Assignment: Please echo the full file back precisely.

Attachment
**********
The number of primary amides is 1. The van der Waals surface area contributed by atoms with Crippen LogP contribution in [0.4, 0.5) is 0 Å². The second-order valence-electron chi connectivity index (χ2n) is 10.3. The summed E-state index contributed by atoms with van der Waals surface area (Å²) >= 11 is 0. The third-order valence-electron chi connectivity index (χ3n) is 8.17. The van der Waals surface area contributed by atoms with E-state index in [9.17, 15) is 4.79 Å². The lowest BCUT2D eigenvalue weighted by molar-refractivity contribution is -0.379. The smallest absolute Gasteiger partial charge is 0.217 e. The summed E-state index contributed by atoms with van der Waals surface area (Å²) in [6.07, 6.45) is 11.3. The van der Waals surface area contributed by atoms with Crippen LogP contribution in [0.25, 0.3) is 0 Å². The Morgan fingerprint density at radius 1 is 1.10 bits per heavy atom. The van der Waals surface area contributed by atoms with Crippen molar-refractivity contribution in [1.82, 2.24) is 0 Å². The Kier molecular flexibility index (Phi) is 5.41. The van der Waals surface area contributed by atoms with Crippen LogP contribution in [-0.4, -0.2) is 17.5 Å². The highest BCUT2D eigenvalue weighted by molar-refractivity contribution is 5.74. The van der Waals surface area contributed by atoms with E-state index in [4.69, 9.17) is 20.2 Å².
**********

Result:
The number of primary amides is 1. The van der Waals surface area contributed by atoms with Crippen LogP contribution in [0.4, 0.5) is 0 Å². The second-order valence-electron chi connectivity index (χ2n) is 10.3. The summed E-state index contributed by atoms with van der Waals surface area (Å²) >= 11 is 0. The third-order valence-electron chi connectivity index (χ3n) is 8.17. The van der Waals surface area contributed by atoms with E-state index in [9.17, 15) is 4.79 Å². The lowest BCUT2D eigenvalue weighted by molar-refractivity contribution is -0.379. The smallest absolute Gasteiger partial charge is 0.217 e. The summed E-state index contributed by atoms with van der Waals surface area (Å²) in [6.07, 6.45) is 11.3. The van der Waals surface area contributed by atoms with Crippen LogP contribution in [0.25, 0.3) is 0 Å². The Morgan fingerprint density at radius 1 is 1.10 bits per heavy atom. The van der Waals surface area contributed by atoms with Crippen molar-refractivity contribution in [1.82, 2.24) is 0 Å². The Kier molecular flexibility index (Phi) is 5.41. The van der Waals surface area contributed by atoms with Crippen LogP contribution in [-0.4, -0.2) is 17.5 Å². The highest BCUT2D eigenvalue weighted by molar-refractivity contribution is 5.74. The van der Waals surface area contributed by atoms with E-state index in [4.69, 9.17) is 20.2 Å².